caution in regards to the methodological changes effects. Our objective is to
give a summary presentation of these methodological changes and data
imperfections sources before to achieve a relative analysis of the life
expectancy evolution. This analysis considers the data published by the Office
of National Statistics (ONS) from 1962 to 2012.
Keywords: mortality, life expectancy, changepoints, civil records, Algeria.
FLICI, F. 2014. "Estimation
of the missing life tables in the Algerian mortality Surface (1977 1999) by
using the LeeCarter formula”. SMTDA2014.
June 2014, Lisbon. Portugal.
Abstract:
Mortality forecasting needs usually the availability of a continuous mortality surfaces.
In Algeria, the first life table based on the civil registration data has been
constructed in 1977. At that time, the life tables could not be constructed
with an annual
frequency because of the lack of data and experience. It became possible only starting from 1998. No one has tried to estimate the missing life tables of the period [19771998]. Today, it is necessary to make this data available and that’s the
main objective of the present paper. The idea is to use the LeeCarter model (Lee and Carter, 1992) to estimate this missing data. For this, the model parameters
were firstly estimated on the available
data. Then, the time component will be fitted; the fitting function will be
used to estimate the missing values. Combined with the age parameters, that
leads to estimate the missing mortality rates for males, females and both sex
populations while improving the adequacy compared to the original data.
Keywords: Mortality Rates, Missing data, polynomial
fit, Lee Carter, Algeria.
FLICI, F. 2016. “Provisionnement des
rentes viagères en Algérie entre approche statique et approche prospective”, Bulletin Français d’Actuariat, 16 (31) : 540.
Résumé :
L’espérance
de vie à la naissance de la population Algérienne ne cesse de réaliser des
améliorations considérables. Cette longévité combinée avec les nouvelles
contraintes du marché algérien des rentes viagères ne fait que réduire
l’utilité des tables de mortalité statiques et accentuent la nécessité
d’utiliser les tables de mortalité prospectives pour la tarification et le
provisionnement. En l’absence de données de mortalité spécifiques au marché des
rentes viagères, nous proposons, dans le présent travail, de nous baser
directement sur les données de la population globale afin de construire une
table de mortalité prospective pour la tarification et le provisionnement des
rentes viagères en Algérie. Les résultats obtenus sous l’approche prospective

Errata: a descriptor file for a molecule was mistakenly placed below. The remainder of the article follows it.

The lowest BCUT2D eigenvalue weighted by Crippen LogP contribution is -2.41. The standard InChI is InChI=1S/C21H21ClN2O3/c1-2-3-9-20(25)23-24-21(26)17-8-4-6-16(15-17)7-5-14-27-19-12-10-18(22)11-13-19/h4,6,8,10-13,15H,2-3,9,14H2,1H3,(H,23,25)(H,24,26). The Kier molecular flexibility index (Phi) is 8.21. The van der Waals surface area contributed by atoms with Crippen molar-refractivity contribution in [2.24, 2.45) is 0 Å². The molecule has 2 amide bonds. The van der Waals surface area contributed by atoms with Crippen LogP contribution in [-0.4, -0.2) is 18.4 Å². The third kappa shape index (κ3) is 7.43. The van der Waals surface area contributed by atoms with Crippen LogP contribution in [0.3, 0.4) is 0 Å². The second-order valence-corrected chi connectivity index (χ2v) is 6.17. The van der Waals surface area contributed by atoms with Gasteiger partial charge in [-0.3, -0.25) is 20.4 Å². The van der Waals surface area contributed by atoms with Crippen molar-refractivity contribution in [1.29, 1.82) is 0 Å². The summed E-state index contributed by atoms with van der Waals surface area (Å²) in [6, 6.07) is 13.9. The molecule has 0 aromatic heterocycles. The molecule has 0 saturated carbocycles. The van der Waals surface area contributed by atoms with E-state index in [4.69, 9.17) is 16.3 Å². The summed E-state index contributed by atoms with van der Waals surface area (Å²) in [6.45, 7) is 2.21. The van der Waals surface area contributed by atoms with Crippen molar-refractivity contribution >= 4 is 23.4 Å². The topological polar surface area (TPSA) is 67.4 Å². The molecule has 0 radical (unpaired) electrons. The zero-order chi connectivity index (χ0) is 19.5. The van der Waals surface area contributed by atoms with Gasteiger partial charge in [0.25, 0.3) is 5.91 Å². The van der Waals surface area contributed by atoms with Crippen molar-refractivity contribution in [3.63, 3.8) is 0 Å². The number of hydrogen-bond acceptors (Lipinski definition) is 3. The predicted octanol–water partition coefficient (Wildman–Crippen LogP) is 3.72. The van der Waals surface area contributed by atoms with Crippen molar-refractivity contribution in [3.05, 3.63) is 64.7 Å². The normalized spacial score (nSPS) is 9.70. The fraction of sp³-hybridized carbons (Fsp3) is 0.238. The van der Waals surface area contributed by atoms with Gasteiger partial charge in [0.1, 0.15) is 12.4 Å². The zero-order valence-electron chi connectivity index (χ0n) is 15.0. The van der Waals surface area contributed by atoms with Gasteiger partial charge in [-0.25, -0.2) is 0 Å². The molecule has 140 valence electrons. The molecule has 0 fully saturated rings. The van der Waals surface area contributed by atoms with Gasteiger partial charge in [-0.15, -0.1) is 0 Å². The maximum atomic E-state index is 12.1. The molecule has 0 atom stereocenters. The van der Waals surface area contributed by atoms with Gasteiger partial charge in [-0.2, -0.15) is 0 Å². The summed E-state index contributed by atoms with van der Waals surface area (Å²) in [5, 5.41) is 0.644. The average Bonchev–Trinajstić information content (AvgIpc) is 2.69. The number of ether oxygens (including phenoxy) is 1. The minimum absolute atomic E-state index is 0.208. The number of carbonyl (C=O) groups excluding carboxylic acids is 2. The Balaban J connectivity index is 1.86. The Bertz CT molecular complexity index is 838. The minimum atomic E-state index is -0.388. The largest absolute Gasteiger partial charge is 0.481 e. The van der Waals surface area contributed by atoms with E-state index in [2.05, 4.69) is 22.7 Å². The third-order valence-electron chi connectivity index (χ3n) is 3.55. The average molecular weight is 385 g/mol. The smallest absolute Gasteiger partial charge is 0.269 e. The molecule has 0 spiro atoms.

sont comparés à ceux obtenus sous l’approche statique des tables de mortalité.
Motsclefs : Provisionnement,
rentes viagères, longévité, table de mortalité statiques, table de mortalité
prospectives, Algérie.
FLICI, F.
2016. “Closing out the Algerian life tables: for more accuracy and adequacy at
old ages’’, Proceeding of the International Association of
Actuaries – ASTIN Colloquium, 2016, LisbonPortugal.
Abstract:
Giving data
unavailability or irregularity beyond a certain age, particularly in developing
countries, the model life tables are an unavoidable solution to estimate the
old ages mortality. As an international standard, this tool provides
approximate estimations which are not specified for a particular country, thus
the obtained results are not always satisfactory especially when these model
life tables are not used in the right way. Thereby, estimating the old ages
mortality by extrapolating the observed trend at the younger ages is assumed to
provide more coherent results. In the present paper, we evaluate and compare
some proposed old ages mortality models to extend mortality rates beyond the
age of 80 for the Algerian population. The comparison will be based on various
criteria: Goodnessoffit, predictive capacity, sex differential coherence,
predicted age limit and single sexes vs bothsexes adequacy. The final results
will be used to correct the historical series of life expectancy at birth for
Algeria between 1977 and 2014.
Keywords: mortality
rates, goodness of fit, predictive capacity, BIC, MSE, extrapolation, life
expectancy, Algeria.
FLICI, F. 2015. “Life annuities calculation in Algeria: Continuous time approach”. Journal
of Statistical Science and Application, April 2015, Vol. 3, No. 56, 85100.
Abstract:
The present paper aims to show the impact of continuous time
calculation on life insurance pricing and reserving in the Algerian context.
The discrete time approach allows insurance companies to facilitate calculation
process but with less accuracy. This approach implies constancy of death
quotients during a year. However, the death risk is a continuous function in
time. For more accuracy and equity in pricing, calculation needs to consider
the exact dates of different payments and also a continuous capitalization
process. This gives more adequate premium with fewer hypotheses. This work
shows how insurers can propose more adequate pricing using the same actuarial
life table.
Keywords: Life annuities, life table, continuous
time, fitting, extrapolating, Algeria.
FLICI, F. 2015. "Mortality forecasting for the Algerian population with considering cohort
effect”. Proceeding of the
International Association of Actuaries. IAAC 2015.
OsloNorway.
Mortality forecasting becomes a challenge not
only for demographers but also for actuaries. Different models have been
proposed for this issue ensuring both efficiency and simplicity. In the